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Q3 GDP for US, Euro Zone

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After the controversy over whether or not the US was technically in a recession during the first half of the year, we’ll now get another round of data to potentially clear that up. There are some other data points coming out at the same time that could move the markets, but GDP is likely to be the one that defines the trajectory of the dollar. There has been increasing doubts that the Fed will hike as aggressively as initially expected.

Yesterday, Mexico’s central bank’s head said it was getting near the time to slow down hikes. What also shook expectations was the BOC unexpectedly raising rates only 50bps instead of the 75bps expected. This led to a drop in the forecasts among economists, with 90% expecting 75bps instead of the near-unanimous 97% just two days ago.

Where things are going

The consensus around the Fed is still pretty strong, but if GDP were to miss expectations, it could shift enough analysts to start affecting markets. In the unlikely event that GDP were to exceed forecasts, then there is relatively little upside in Fed expectations.

Yesterday, the ten year bond yield dropped below the 3-month bond, a sign of an impending recession. It was seen as an indicator that long-term liquidity is starting to come under strain. Meanwhile, mortgage rates moved up to the highest level since 2001. Both indicators suggest the Fed might be getting close to the end of the aggressive part of the hiking cycle.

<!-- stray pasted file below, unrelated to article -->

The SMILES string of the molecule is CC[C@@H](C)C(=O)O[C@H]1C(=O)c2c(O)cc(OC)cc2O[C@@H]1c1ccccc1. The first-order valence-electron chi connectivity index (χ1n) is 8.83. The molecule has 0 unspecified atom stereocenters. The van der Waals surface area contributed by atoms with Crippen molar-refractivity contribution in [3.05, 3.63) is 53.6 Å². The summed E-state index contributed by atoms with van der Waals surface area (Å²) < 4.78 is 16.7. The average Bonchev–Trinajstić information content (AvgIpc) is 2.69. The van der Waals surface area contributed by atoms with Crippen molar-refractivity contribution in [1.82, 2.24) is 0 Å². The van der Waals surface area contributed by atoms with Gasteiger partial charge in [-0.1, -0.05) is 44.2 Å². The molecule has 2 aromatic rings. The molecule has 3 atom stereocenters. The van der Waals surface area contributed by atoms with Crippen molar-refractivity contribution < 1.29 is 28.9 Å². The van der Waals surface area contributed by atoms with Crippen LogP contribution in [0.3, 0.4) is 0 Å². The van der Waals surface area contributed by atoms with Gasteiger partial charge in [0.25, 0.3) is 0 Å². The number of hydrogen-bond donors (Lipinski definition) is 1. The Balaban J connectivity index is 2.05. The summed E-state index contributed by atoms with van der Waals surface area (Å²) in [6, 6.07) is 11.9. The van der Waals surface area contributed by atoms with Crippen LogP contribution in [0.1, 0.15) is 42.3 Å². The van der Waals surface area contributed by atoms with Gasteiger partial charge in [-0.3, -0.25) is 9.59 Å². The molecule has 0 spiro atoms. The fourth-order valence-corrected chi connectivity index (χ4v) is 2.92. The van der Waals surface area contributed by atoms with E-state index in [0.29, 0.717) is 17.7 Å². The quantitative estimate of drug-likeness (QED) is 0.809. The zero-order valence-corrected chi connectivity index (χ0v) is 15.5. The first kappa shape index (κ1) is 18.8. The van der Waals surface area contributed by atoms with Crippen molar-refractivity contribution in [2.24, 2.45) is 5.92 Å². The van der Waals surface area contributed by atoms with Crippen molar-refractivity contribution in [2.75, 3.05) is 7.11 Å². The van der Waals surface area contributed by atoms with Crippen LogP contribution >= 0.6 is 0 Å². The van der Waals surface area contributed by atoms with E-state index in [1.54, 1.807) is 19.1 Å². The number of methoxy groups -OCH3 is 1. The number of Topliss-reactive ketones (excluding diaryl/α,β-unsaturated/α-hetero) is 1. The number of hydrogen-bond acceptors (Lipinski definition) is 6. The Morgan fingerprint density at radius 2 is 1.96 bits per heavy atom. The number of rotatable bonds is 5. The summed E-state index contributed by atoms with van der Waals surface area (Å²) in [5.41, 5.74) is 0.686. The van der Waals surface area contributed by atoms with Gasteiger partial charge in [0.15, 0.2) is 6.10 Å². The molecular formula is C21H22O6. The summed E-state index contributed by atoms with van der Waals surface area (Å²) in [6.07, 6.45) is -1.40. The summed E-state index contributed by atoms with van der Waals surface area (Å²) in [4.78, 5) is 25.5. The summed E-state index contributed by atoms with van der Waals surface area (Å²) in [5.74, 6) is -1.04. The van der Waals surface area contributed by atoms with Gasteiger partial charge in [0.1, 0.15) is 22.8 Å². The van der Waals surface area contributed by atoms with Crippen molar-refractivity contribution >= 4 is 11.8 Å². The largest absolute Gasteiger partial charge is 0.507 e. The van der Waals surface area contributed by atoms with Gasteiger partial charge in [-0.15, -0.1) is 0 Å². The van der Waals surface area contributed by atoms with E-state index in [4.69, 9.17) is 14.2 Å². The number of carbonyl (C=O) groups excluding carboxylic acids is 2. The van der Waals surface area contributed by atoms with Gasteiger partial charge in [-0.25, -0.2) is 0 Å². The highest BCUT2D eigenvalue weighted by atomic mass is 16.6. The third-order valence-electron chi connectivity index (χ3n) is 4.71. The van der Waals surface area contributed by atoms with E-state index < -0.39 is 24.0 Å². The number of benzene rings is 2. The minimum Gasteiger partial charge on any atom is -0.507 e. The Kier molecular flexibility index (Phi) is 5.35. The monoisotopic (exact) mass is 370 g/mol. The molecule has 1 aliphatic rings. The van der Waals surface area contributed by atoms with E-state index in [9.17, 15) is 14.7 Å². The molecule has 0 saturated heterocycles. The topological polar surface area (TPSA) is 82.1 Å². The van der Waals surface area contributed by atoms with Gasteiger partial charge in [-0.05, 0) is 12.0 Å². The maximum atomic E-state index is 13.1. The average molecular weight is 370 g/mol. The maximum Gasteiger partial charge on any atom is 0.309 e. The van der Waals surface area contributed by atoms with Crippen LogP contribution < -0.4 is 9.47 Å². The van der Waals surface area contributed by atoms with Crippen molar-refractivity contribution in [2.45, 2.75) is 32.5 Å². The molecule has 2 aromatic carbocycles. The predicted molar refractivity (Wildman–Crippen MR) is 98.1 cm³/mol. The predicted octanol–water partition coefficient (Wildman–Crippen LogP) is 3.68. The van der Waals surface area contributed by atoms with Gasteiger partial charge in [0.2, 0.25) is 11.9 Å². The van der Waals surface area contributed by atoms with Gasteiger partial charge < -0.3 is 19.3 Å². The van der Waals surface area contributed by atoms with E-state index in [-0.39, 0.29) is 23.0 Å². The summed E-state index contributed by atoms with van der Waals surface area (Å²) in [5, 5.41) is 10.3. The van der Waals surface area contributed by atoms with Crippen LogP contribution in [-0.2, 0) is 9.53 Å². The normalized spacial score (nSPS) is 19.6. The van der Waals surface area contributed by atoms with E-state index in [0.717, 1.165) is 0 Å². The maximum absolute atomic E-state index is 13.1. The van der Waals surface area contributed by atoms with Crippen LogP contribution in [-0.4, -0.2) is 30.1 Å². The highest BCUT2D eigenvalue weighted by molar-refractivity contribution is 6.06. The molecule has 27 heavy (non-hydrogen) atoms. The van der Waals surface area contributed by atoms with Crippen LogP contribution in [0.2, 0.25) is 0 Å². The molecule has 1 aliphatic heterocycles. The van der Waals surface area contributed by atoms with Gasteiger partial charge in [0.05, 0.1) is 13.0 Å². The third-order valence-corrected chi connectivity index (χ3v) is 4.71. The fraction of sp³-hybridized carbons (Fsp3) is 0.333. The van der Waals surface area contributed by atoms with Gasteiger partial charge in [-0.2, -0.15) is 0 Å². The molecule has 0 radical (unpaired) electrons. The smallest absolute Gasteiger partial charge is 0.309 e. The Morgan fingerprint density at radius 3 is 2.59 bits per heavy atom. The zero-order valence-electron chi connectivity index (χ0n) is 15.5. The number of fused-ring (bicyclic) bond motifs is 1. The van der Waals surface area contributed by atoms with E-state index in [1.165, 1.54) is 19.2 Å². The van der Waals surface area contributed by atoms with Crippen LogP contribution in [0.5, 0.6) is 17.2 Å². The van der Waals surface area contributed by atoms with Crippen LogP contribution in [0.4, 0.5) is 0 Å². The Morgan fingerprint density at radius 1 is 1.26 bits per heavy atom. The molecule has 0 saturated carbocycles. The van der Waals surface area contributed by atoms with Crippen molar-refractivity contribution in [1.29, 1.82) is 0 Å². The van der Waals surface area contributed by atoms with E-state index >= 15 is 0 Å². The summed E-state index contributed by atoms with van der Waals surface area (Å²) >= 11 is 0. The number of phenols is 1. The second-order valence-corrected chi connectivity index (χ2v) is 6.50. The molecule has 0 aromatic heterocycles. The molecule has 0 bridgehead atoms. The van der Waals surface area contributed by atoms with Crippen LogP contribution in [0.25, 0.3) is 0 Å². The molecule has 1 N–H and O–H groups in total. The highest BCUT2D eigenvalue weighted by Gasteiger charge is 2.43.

What to look out for

US quarterly GDP is expected to grow at an annualized rate of 2.4% compared to -0.6% in the second quarter. That would end the technical recession talk, but could open the possibility of a “double dip” recession. Meanwhile, September durable goods orders also comes out at the same time and is expected to rise to 0.6% compared to -0.2% in August.

Across the Atlantic, France and Germany give the first look at GDP figures from the shared economy. As the two largest countries in the Eurozone, typically they set the tone for what might be expected from the whole area. Of course, coming right after the ECB meeting, the figures aren’t as likely to affect monetary policy outlook as much. But given the increasing growth worries due to escalating prices in the shared economy, it could have implications for the medium-term trajectory in the Euro.

The components of note

French preliminary Q3 GDP growth rate is expected to slow to 0.2% quarterly from 0.5%. That implies an annual change of 1% compared to 4.2% in the last measure.

Spain is also expected to report a significant slowdown in growth to 0.3% quarterly compared to 1.5% in the second quarter. Annual GDP is expected at 3.9%, well below the 6.8% prior

German prelim Q3 GDP is expected to show its first negative growth rate since the omicron variant, with quarterly growth at -0.2% compared to 0.1% prior. Annual growth is expected to effectively half to 0.8% compared to 1.7% prior.

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